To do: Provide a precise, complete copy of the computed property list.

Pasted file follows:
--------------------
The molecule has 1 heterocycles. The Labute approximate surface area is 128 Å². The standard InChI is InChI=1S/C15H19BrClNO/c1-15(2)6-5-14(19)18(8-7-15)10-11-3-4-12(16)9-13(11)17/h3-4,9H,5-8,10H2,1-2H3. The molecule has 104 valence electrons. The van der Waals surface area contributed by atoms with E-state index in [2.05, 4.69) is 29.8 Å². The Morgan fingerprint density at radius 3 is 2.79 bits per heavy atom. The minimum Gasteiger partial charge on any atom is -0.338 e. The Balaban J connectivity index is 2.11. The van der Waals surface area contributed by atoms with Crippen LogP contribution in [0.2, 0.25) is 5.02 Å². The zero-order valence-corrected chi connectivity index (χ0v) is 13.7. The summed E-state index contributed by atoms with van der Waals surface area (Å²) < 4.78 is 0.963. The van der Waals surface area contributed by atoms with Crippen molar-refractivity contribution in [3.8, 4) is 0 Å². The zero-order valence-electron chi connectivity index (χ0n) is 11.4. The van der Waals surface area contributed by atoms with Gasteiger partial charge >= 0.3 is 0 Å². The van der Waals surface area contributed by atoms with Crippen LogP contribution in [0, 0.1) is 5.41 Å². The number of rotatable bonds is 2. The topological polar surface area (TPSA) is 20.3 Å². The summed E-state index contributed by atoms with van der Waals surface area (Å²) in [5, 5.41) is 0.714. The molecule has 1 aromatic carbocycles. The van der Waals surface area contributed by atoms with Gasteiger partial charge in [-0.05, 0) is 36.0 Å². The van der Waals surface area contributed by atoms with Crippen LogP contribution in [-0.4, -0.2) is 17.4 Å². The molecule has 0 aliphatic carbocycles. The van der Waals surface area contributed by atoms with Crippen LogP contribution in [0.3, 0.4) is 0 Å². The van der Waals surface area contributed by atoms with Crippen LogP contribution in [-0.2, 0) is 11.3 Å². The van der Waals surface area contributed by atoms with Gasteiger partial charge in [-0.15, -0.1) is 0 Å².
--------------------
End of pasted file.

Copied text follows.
The molecule has 1 heterocycles. The Labute approximate surface area is 128 Å². The standard InChI is InChI=1S/C15H19BrClNO/c1-15(2)6-5-14(19)18(8-7-15)10-11-3-4-12(16)9-13(11)17/h3-4,9H,5-8,10H2,1-2H3. The molecule has 104 valence electrons. The van der Waals surface area contributed by atoms with E-state index in [2.05, 4.69) is 29.8 Å². The Morgan fingerprint density at radius 3 is 2.79 bits per heavy atom. The minimum Gasteiger partial charge on any atom is -0.338 e. The Balaban J connectivity index is 2.11. The van der Waals surface area contributed by atoms with Crippen LogP contribution in [0.2, 0.25) is 5.02 Å². The zero-order valence-corrected chi connectivity index (χ0v) is 13.7. The summed E-state index contributed by atoms with van der Waals surface area (Å²) < 4.78 is 0.963. The van der Waals surface area contributed by atoms with Crippen molar-refractivity contribution in [3.8, 4) is 0 Å². The zero-order valence-electron chi connectivity index (χ0n) is 11.4. The van der Waals surface area contributed by atoms with Gasteiger partial charge >= 0.3 is 0 Å². The van der Waals surface area contributed by atoms with Crippen LogP contribution in [0, 0.1) is 5.41 Å². The number of rotatable bonds is 2. The topological polar surface area (TPSA) is 20.3 Å². The summed E-state index contributed by atoms with van der Waals surface area (Å²) in [5, 5.41) is 0.714. The molecule has 1 aromatic carbocycles. The van der Waals surface area contributed by atoms with Gasteiger partial charge in [-0.05, 0) is 36.0 Å². The van der Waals surface area contributed by atoms with Crippen LogP contribution in [-0.4, -0.2) is 17.4 Å². The molecule has 0 aliphatic carbocycles. The van der Waals surface area contributed by atoms with Crippen LogP contribution in [0.3, 0.4) is 0 Å². The van der Waals surface area contributed by atoms with Crippen LogP contribution in [-0.2, 0) is 11.3 Å². The van der Waals surface area contributed by atoms with Gasteiger partial charge in [-0.15, -0.1) is 0 Å².